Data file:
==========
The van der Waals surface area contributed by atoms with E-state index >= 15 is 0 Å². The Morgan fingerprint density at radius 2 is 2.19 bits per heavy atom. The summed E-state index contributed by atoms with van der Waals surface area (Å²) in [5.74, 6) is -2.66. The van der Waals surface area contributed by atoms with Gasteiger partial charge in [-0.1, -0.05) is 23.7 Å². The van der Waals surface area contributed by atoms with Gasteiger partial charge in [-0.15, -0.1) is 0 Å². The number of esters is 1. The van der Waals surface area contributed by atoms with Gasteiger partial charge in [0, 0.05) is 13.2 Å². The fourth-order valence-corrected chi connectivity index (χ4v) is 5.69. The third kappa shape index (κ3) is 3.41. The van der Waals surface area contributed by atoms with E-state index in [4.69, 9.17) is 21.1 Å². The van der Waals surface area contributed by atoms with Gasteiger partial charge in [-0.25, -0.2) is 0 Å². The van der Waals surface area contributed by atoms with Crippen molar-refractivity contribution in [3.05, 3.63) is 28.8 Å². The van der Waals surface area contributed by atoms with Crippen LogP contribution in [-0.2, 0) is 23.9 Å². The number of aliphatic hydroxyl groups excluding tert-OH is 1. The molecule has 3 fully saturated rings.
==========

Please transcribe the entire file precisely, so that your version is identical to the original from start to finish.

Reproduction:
The van der Waals surface area contributed by atoms with E-state index >= 15 is 0 Å². The Morgan fingerprint density at radius 2 is 2.19 bits per heavy atom. The summed E-state index contributed by atoms with van der Waals surface area (Å²) in [5.74, 6) is -2.66. The van der Waals surface area contributed by atoms with Gasteiger partial charge in [-0.1, -0.05) is 23.7 Å². The van der Waals surface area contributed by atoms with Gasteiger partial charge in [-0.15, -0.1) is 0 Å². The number of esters is 1. The van der Waals surface area contributed by atoms with Gasteiger partial charge in [0, 0.05) is 13.2 Å². The fourth-order valence-corrected chi connectivity index (χ4v) is 5.69. The third kappa shape index (κ3) is 3.41. The van der Waals surface area contributed by atoms with E-state index in [4.69, 9.17) is 21.1 Å². The van der Waals surface area contributed by atoms with Gasteiger partial charge in [-0.25, -0.2) is 0 Å². The van der Waals surface area contributed by atoms with Crippen molar-refractivity contribution in [3.05, 3.63) is 28.8 Å². The van der Waals surface area contributed by atoms with Crippen LogP contribution in [-0.2, 0) is 23.9 Å². The number of aliphatic hydroxyl groups excluding tert-OH is 1. The molecule has 3 fully saturated rings.